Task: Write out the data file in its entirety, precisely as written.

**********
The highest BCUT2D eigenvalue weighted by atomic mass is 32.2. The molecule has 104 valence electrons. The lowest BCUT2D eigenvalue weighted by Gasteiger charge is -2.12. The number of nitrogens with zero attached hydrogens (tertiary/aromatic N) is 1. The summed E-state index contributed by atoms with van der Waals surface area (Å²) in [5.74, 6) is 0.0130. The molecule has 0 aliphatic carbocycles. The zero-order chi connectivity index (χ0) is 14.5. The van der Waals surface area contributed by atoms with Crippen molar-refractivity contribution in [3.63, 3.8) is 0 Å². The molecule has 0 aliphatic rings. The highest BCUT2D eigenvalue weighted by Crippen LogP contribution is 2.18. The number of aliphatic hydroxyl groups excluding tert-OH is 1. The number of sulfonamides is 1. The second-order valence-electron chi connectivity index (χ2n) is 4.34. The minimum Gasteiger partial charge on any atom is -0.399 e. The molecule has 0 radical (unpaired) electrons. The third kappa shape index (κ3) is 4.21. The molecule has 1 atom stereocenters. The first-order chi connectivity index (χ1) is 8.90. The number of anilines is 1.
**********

The highest BCUT2D eigenvalue weighted by atomic mass is 32.2. The molecule has 104 valence electrons. The lowest BCUT2D eigenvalue weighted by Gasteiger charge is -2.12. The number of nitrogens with zero attached hydrogens (tertiary/aromatic N) is 1. The summed E-state index contributed by atoms with van der Waals surface area (Å²) in [5.74, 6) is 0.0130. The molecule has 0 aliphatic carbocycles. The zero-order chi connectivity index (χ0) is 14.5. The van der Waals surface area contributed by atoms with Crippen molar-refractivity contribution in [3.63, 3.8) is 0 Å². The molecule has 0 aliphatic rings. The highest BCUT2D eigenvalue weighted by Crippen LogP contribution is 2.18. The number of aliphatic hydroxyl groups excluding tert-OH is 1. The number of sulfonamides is 1. The second-order valence-electron chi connectivity index (χ2n) is 4.34. The minimum Gasteiger partial charge on any atom is -0.399 e. The molecule has 0 radical (unpaired) electrons. The third kappa shape index (κ3) is 4.21. The molecule has 1 atom stereocenters. The first-order chi connectivity index (χ1) is 8.90. The number of anilines is 1.